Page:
Initial and long-term results with the CrossFlex stent - Data from a national registry

C. Lota, A. Bakst, Y. Rozenman, H. Miller, R. Beyar, A. Pardes, I. Herz, I. Tamari, O. Ayzenberg, R. Iliah, B. Peled, A. Hendler, S. Banai

Research output: Contribution to journalArticlepeer-review

Abstract

The Cordis CrossFlex(TM) stent is a balloon expandable helical coil made of stainless steel. OBJECTIVE: To assess the short- and long-term safety and efficacy of this stent by conducting a multi-center national registry. METHODS: One hundred and sixteen stents were implanted in 109 patients (mean age 59 ± 10 years, 95 males). The lesions were classified as type B2 or C in 56 patients (51%). Successful deployment was achieved in 103 patients (94.5%). Failure was due to damage to the stent (two patients) or inability to reach the lesion (four patients). High-pressure deployment (>14 atm) was used in 68% of cases. RESULTS: Edge dissections occurred in nine patients after high-pressure deployment and necessitated implantation of a second stent. One patient with a large acute myocardial infarction died during hospitalization. Side branch occlusion occurred in five patients (4.6%). Subacute thrombosis occurred in two patients (1.8%) during the first four weeks. During a six-month follow-up period, 18 patients (16.5%) were rehospitalized with recurrent angina. Fifteen patients had coronary angiography and 13 (12.1%) needed additional target lesion revascularization (TLR). Twelve patients required a second PTCA for in-stent restenosis, and one needed a coronary artery bypass graft operation. CONCLUSIONS: The CrossFlex coronary stent can successfully be used in complex coronary lesions, with few short-term complications and a low TLR rate. Operators should be aware of the possibility of edge dissection during high-pressure implantation.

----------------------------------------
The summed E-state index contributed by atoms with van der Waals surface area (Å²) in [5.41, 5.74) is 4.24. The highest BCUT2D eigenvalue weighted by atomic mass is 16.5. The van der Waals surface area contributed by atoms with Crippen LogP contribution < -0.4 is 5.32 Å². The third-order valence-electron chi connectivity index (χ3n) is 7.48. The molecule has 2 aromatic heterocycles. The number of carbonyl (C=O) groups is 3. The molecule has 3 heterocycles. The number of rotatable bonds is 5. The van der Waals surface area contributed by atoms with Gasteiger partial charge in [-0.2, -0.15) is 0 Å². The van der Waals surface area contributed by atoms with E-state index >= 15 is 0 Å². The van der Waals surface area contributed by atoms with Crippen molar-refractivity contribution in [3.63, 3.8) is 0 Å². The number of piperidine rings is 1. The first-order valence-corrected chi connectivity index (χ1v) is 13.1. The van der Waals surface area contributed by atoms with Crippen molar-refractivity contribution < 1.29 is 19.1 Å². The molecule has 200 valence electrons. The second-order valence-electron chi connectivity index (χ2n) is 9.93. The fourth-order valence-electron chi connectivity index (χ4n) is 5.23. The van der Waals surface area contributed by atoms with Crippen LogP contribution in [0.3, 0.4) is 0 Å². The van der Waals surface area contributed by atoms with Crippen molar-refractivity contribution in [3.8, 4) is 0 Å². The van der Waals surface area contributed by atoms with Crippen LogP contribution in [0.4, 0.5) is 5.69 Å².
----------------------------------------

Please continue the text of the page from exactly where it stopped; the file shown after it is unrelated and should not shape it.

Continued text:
Original languageEnglish
Pages (from-to)237-240
Number of pages4
JournalInternational Journal of Cardiovascular Interventions
Volume2
Issue number4
DOIs
StatePublished - 1999
Externally publishedYes

Keywords

  • Angioplasty
  • Coronary disease
  • Registries
  • Revascularization
  • Stents

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